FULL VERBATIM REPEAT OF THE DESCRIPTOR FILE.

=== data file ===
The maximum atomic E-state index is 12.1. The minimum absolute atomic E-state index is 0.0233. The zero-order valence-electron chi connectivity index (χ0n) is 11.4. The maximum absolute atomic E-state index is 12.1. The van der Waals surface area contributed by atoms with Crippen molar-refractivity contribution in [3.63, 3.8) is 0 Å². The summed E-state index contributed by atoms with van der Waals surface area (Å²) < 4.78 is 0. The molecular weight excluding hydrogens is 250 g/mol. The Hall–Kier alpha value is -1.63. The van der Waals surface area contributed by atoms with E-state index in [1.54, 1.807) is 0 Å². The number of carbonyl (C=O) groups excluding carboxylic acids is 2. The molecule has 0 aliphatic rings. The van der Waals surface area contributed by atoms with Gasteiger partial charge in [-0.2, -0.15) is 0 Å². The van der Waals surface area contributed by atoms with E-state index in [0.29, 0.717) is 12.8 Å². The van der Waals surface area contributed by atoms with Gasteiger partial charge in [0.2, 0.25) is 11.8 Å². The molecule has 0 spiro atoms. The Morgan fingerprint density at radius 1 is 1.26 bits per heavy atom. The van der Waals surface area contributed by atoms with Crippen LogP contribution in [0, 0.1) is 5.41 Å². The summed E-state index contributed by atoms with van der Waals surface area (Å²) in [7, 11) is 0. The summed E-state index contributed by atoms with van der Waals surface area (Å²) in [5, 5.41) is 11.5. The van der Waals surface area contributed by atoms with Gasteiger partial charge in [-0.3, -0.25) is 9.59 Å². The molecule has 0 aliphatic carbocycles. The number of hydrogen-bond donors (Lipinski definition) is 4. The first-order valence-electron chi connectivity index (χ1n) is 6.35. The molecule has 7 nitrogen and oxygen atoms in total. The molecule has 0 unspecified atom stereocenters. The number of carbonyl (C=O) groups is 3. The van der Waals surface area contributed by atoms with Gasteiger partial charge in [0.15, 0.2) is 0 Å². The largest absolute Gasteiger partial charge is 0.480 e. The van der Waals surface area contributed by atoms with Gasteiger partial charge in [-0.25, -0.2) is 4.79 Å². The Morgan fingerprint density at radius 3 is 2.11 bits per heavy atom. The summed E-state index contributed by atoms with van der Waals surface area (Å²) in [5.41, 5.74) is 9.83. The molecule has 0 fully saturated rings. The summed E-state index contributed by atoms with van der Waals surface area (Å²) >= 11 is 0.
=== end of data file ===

The maximum atomic E-state index is 12.1. The minimum absolute atomic E-state index is 0.0233. The zero-order valence-electron chi connectivity index (χ0n) is 11.4. The maximum absolute atomic E-state index is 12.1. The van der Waals surface area contributed by atoms with Crippen molar-refractivity contribution in [3.63, 3.8) is 0 Å². The summed E-state index contributed by atoms with van der Waals surface area (Å²) < 4.78 is 0. The molecular weight excluding hydrogens is 250 g/mol. The Hall–Kier alpha value is -1.63. The van der Waals surface area contributed by atoms with E-state index in [1.54, 1.807) is 0 Å². The number of carbonyl (C=O) groups excluding carboxylic acids is 2. The molecule has 0 aliphatic rings. The van der Waals surface area contributed by atoms with Gasteiger partial charge in [-0.2, -0.15) is 0 Å². The van der Waals surface area contributed by atoms with E-state index in [0.29, 0.717) is 12.8 Å². The van der Waals surface area contributed by atoms with Gasteiger partial charge in [0.2, 0.25) is 11.8 Å². The molecule has 0 spiro atoms. The Morgan fingerprint density at radius 1 is 1.26 bits per heavy atom. The van der Waals surface area contributed by atoms with Crippen LogP contribution in [0, 0.1) is 5.41 Å². The summed E-state index contributed by atoms with van der Waals surface area (Å²) in [7, 11) is 0. The summed E-state index contributed by atoms with van der Waals surface area (Å²) in [5, 5.41) is 11.5. The van der Waals surface area contributed by atoms with Gasteiger partial charge in [-0.3, -0.25) is 9.59 Å². The molecule has 0 aliphatic carbocycles. The number of hydrogen-bond donors (Lipinski definition) is 4. The first-order valence-electron chi connectivity index (χ1n) is 6.35. The molecule has 7 nitrogen and oxygen atoms in total. The molecule has 0 unspecified atom stereocenters. The number of carbonyl (C=O) groups is 3. The van der Waals surface area contributed by atoms with Gasteiger partial charge in [0.15, 0.2) is 0 Å². The largest absolute Gasteiger partial charge is 0.480 e. The van der Waals surface area contributed by atoms with Gasteiger partial charge in [-0.25, -0.2) is 4.79 Å². The Morgan fingerprint density at radius 3 is 2.11 bits per heavy atom. The summed E-state index contributed by atoms with van der Waals surface area (Å²) in [5.41, 5.74) is 9.83. The molecule has 0 fully saturated rings. The summed E-state index contributed by atoms with van der Waals surface area (Å²) >= 11 is 0.